He profits personally from polluting industries: He owns stock valued at between $1 million and $5 million in Enersystems Inc., a coal brokerage firm which he founded in 1988. He gave control of the firm to his son, Joseph, after he was elected West Virginia secretary of state in 2000. Last year, Mr. Manchin made $491,949 in dividends from his Enersystems stock, according to his Senate financial disclosure report.
Much of The New York Times story consisted of amalgamated information about Manchin that was already public. A September 3 article published by The Intercept goes into great detail about how Manchin has profited from a “network of coal companies with grim records of pollution, safety violations, and death.” In June and July, news outlets including NPR, HuffPost, and the U.K.’s Channel 4 reported on an investigation conducted by Greenpeace that captured an ExxonMobil lobbyist admitting the industry was working weekly with Manchin to stall or thwart policies that would harm the oil company’s bottom line. Notably, ExxonMobil has also funded a social media campaign to lobby against certain provisions of the bill, with Facebook ads characterizing it as an effort to raise taxes.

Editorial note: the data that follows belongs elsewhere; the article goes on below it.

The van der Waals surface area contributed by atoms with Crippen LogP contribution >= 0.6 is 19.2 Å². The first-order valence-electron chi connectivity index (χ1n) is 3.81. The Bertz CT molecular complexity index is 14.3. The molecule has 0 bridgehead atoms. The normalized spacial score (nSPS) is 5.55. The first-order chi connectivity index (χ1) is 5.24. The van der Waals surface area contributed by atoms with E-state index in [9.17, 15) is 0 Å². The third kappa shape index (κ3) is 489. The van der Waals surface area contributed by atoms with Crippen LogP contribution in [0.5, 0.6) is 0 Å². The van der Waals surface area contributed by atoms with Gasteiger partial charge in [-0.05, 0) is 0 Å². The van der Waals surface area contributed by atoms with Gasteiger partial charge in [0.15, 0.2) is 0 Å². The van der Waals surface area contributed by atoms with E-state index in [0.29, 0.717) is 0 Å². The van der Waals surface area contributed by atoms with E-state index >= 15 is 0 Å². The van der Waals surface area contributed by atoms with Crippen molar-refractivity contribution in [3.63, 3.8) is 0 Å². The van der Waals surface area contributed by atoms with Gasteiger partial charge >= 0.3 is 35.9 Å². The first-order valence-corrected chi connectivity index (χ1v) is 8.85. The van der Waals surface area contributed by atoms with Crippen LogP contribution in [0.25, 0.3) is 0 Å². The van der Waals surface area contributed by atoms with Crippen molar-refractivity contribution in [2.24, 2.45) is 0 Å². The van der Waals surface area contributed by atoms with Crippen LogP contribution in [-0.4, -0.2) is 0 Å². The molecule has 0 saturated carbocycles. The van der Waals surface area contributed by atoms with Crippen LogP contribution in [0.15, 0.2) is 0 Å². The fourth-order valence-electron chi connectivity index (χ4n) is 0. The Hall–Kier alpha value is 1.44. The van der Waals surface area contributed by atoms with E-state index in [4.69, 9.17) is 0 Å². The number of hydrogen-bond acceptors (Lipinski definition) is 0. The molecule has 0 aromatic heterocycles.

Regarding the international stakes of Manchin’s foot-dragging and intransigence, Mark Hertsgaard wrote in The Guardian
The White House is not selling it this way, but the huge budget bill now under feverish negotiations on Capitol Hill is as much as anything a climate bill. The clean electricity performance program and other measures in this budget reconciliation bill are the core of Biden’s plan to slash US climate pollution in half by 2030, a reduction science says is necessary to limit global temperature rise to 1.5C and avoid cataclysmic climate change.
Apparently keen to delay a vote on the bill – but not on the bipartisan infrastructure bill containing billions in subsidies for climate harming programs like making hydrogen from methane – Manchin asked on CNN, “What is the urgency?” of passing the larger bill. Like ExxonMobil, the senator appears to have jettisoned outright climate denial in favor of its more presentable, but no less lethal, cousin: climate delay.